Chilli-charred Squab

Chilli-charred Squab

By
From
Moorish
Serves
4
Photographer
Mark Roper

Pigeon or squab (baby pigeon) are popular all over North Africa, especially in Egypt, where they are popular street food, grilled on charcoal barbecues. Pigeon’s dark meat is lovely and gamey. Consequently, it can take robust flavours such as chilli and garlic, and marries well with warm spices such as cinnamon. Here the birds are spatchcocked, rubbed with a cinnamony, mildly hot spice mix and grilled on a high heat. It’s as simple as that.

Ingredients

Quantity Ingredient
4 pigeons
lemon or lime wedges

Spice paste

Quantity Ingredient
garlic, crushed with 1 teaspoon sea salt
1 teaspoon sweet paprika
1/2 teaspoon chilli powder
1/2 teaspoon ground cinnamon
1 tablespoon olive oil
Toum
or Juniper berry dressing with preserved lemons
or Walnut–pomegranate dressing
or Green coconut chutney

Method

  1. Use a heavy knife to trim the sad little claws from the birds’ elbows, cut off the wing tips and pull off any feathers still clinging to the skin. Split the pigeon down the backbone, and discard any innards. Flatten them out with their insides facing upwards. Carefully run a knife down each side of the breastplate (sternum), then use a strong pair of scissors to cut it away from the wing joints on either side. Carefully prise out the breastplate, peeling it away from the flesh. If you are at unsure about doing this ask the butcher to do it for you! Wash the birds well, inside and out, and pat them dry.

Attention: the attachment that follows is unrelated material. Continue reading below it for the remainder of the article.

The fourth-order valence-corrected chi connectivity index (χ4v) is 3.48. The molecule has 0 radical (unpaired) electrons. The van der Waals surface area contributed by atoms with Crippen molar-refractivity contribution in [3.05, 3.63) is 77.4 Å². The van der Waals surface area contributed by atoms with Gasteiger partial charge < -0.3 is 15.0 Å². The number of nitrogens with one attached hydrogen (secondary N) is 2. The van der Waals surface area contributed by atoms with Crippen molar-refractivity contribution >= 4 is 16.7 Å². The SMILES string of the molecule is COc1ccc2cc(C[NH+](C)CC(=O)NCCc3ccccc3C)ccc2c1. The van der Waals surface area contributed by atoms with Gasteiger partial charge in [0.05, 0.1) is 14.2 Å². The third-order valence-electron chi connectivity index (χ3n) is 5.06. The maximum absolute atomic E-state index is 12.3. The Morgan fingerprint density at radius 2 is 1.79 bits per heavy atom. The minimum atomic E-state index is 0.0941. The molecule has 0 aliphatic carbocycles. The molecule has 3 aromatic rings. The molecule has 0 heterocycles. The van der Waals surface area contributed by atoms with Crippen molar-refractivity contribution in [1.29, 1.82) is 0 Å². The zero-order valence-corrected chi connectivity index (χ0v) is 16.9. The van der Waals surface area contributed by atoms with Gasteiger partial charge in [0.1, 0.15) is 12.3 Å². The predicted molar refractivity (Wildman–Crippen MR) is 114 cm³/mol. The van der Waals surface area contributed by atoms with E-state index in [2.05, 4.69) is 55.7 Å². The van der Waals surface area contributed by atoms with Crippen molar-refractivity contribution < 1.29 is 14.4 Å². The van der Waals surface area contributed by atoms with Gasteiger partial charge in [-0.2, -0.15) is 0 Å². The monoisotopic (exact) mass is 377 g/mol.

2. to make the spice paste, stir the garlic paste with the spices and the olive oil to make a nice fragrant slush.
  3. Use your fingers to rub the paste all over the pigeon, inside and out, making sure you get into all the little cracks and crevices. Cover, refrigerate and allow to sit overnight for the flavours to permeate the flesh.
  4. When ready to cook, preheat your barbecue or griddle to its highest temperature. Cook the pigeon for 3 minutes, skin side down, then turn and cook for a further 3 minutes. We prefer pigeon to be cooked medium–rare, in which case it should be ready after about 6 minutes. Otherwise, cook the birds for a further 2–3 minutes, or until done to your liking. Serve them straight from the grill, with wedges of lemon or lime.
  5. Or accompany with a tangy dressing such as toum, juniper berry dressing with preserved lemons, walnut–pomegranate dressing or the deliciously cooling green coconut chutney.
Tags:
Malouf
Greg
Lucy
Moorish
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